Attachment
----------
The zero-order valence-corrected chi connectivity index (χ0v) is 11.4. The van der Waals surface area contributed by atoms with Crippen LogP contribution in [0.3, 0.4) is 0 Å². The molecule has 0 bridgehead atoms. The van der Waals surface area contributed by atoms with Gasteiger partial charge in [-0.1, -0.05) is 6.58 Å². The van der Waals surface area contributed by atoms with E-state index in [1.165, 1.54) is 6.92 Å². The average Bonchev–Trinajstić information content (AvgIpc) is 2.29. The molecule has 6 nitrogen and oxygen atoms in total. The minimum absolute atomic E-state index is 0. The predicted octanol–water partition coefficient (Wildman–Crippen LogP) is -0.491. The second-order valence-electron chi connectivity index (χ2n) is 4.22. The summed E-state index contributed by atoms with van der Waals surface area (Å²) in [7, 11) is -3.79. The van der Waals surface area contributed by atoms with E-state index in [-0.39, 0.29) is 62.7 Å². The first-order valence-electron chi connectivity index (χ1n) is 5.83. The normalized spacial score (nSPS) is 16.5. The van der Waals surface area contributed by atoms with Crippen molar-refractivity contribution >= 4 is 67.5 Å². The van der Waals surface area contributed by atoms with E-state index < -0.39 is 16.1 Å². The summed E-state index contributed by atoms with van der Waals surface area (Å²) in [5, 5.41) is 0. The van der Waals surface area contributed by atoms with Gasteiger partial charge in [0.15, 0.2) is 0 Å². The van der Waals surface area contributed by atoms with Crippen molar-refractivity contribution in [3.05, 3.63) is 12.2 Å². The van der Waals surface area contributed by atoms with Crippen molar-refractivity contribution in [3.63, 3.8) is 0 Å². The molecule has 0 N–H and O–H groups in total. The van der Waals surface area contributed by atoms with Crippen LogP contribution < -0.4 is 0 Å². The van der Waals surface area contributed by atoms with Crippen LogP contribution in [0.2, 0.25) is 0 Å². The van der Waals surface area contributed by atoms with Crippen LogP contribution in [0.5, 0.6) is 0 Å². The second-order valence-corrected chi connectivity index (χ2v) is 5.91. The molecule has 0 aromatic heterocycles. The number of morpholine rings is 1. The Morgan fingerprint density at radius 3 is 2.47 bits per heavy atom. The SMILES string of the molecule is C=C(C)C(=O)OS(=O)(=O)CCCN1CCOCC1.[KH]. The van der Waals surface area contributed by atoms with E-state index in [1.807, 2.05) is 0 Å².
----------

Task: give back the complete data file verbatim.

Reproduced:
The zero-order valence-corrected chi connectivity index (χ0v) is 11.4. The van der Waals surface area contributed by atoms with Crippen LogP contribution in [0.3, 0.4) is 0 Å². The molecule has 0 bridgehead atoms. The van der Waals surface area contributed by atoms with Gasteiger partial charge in [-0.1, -0.05) is 6.58 Å². The van der Waals surface area contributed by atoms with E-state index in [1.165, 1.54) is 6.92 Å². The average Bonchev–Trinajstić information content (AvgIpc) is 2.29. The molecule has 6 nitrogen and oxygen atoms in total. The minimum absolute atomic E-state index is 0. The predicted octanol–water partition coefficient (Wildman–Crippen LogP) is -0.491. The second-order valence-electron chi connectivity index (χ2n) is 4.22. The summed E-state index contributed by atoms with van der Waals surface area (Å²) in [7, 11) is -3.79. The van der Waals surface area contributed by atoms with E-state index in [-0.39, 0.29) is 62.7 Å². The first-order valence-electron chi connectivity index (χ1n) is 5.83. The normalized spacial score (nSPS) is 16.5. The van der Waals surface area contributed by atoms with Crippen molar-refractivity contribution >= 4 is 67.5 Å². The van der Waals surface area contributed by atoms with E-state index < -0.39 is 16.1 Å². The summed E-state index contributed by atoms with van der Waals surface area (Å²) in [5, 5.41) is 0. The van der Waals surface area contributed by atoms with Gasteiger partial charge in [0.15, 0.2) is 0 Å². The van der Waals surface area contributed by atoms with Crippen molar-refractivity contribution in [3.05, 3.63) is 12.2 Å². The van der Waals surface area contributed by atoms with Crippen molar-refractivity contribution in [3.63, 3.8) is 0 Å². The molecule has 0 N–H and O–H groups in total. The van der Waals surface area contributed by atoms with Crippen LogP contribution < -0.4 is 0 Å². The van der Waals surface area contributed by atoms with Crippen LogP contribution in [0.2, 0.25) is 0 Å². The van der Waals surface area contributed by atoms with Crippen LogP contribution in [0.5, 0.6) is 0 Å². The second-order valence-corrected chi connectivity index (χ2v) is 5.91. The molecule has 0 aromatic heterocycles. The number of morpholine rings is 1. The Morgan fingerprint density at radius 3 is 2.47 bits per heavy atom. The SMILES string of the molecule is C=C(C)C(=O)OS(=O)(=O)CCCN1CCOCC1.[KH]. The van der Waals surface area contributed by atoms with E-state index in [1.807, 2.05) is 0 Å².